Above image modified from NordNordWest [Public domain], via Wikimedia Commons
In the previous post (The First Anglians Part I), I referred to excavation reports from Caistor St Edmund, as published in 1973. Here, I mainly refer to a book that was recommended to the landscape history, The Origins of Norfolk by Tom Williamson, MUP 1993.
Williamson refers to local Pagan Saxon cemeteries, that largely date to the 5th to 7th centuries AD. He tells us that a large number of these cemeteries have been found in Norfolk, with many of the earlier cemeteries containing decorated urns of the cremated dead.
I recently visited one of these cemeteries, the infamous Spong Hill, near to North Elmham, Norfolk:
The book reports that:
Catherine Hills, moreover, has shown that the burial practices employed at the largest Norfolk cemetery yet excavated, at Spong Hill near North Elmham, are so close to those practised in parts of northern Europe that they surely must represent the graves of people of Continental origin or descent. More than this, she has demonstrated that the cemetery's closest parallels are with the Anglian, rather than with the Saxon, areas of the Continent. Hills compared the burials at Spong Hill with those at Suderbrarup and Bordesholm in Schleswig-Holstein, and at Westerwanna in Lower Saxony. The range of grave-goods found at all the sites was similar, but the closest similarities were consistently between Spong and the Schleswig sites. Thus for example 'The most characteristic late fourth to fifth century burials at Suderbrarup seem to be those which contain sets of miniatures with combs, in pots which either have no decoration or a horizontal/vertical bossed and grooved design. Very similar burials occur at Spong Hill' (Hills, forthcoming).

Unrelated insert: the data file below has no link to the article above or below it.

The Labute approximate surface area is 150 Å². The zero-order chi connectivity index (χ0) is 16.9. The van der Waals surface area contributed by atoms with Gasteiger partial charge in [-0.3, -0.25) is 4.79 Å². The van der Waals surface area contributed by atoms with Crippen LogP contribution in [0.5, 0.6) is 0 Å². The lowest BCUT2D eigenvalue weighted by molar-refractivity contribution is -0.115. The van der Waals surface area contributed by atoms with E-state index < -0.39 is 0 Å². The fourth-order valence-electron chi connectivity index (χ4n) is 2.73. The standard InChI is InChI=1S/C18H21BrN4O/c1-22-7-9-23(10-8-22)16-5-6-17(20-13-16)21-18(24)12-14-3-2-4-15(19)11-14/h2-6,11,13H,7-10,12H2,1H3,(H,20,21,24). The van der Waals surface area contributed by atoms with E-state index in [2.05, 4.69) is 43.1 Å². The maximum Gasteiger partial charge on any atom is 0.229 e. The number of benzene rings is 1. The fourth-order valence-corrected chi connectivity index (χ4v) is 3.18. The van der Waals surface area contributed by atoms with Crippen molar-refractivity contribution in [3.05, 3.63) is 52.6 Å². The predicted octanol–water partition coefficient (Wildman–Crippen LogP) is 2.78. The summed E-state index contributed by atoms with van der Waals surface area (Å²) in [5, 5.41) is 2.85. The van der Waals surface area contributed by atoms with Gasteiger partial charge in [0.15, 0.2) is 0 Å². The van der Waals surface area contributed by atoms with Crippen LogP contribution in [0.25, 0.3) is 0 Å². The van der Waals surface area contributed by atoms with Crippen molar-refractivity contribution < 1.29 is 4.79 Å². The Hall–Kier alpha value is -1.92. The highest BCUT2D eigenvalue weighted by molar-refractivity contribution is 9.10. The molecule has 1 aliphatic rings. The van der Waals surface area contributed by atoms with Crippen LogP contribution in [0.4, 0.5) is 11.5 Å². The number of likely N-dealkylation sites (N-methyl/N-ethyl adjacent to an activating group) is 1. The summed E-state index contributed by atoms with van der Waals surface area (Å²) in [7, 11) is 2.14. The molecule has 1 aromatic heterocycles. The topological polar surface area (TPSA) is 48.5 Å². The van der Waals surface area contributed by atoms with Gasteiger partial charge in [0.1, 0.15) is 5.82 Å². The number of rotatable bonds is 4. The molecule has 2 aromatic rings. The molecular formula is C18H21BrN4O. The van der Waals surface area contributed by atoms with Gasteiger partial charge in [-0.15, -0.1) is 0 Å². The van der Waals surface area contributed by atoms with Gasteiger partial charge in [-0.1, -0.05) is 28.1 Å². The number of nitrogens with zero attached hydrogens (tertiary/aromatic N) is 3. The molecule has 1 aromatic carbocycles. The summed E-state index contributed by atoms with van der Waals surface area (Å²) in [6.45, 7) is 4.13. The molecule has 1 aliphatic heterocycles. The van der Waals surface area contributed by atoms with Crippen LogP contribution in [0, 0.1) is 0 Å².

The Anglian affinities were not entirely clear-cut. In particular, the Spong pottery urns, with their use of stamped ornament, showed closest affinities with those from the Westerwanna cemetery.
It's not clear cut is it? I think that what we see in East Anglia, is a general migration from the area of northern Germany and Jutland. Perhaps even further afield, from Frisia, and from tribes further to the south - a Norfolk inhumation suggests Allemani, a place name (Swaffham) suggests Suevvi. However, culturally, that area of what is now Northern Germany, including Schleswig-Holstein, appears to have given lead in identity.
I currently feel that late 5th / early 6th century AD East Anglia, although with this Anglian bias, was a pretty multicultural area, with many people the descendants of Angles, but also from other tribes scattered from Frisia to Jutland - and also often sharing local Romano-British ancestry. During the 6th Century, as new elites emerged, they claimed heroic ancestry from the Angles of Schleswig-Holstein. It may, or may not have been true. The East Anglian Royal family actually claimed dual ancestry - to be descended both from Woden, and from Julius Caesar! (That might suggest some lingering Romano-British identity in the emerging kingdom). However, it was 7th century cool to be associated with Beowulf adventurers of the North Sea.
The Spong Hill Man. Norwich Castle Museum.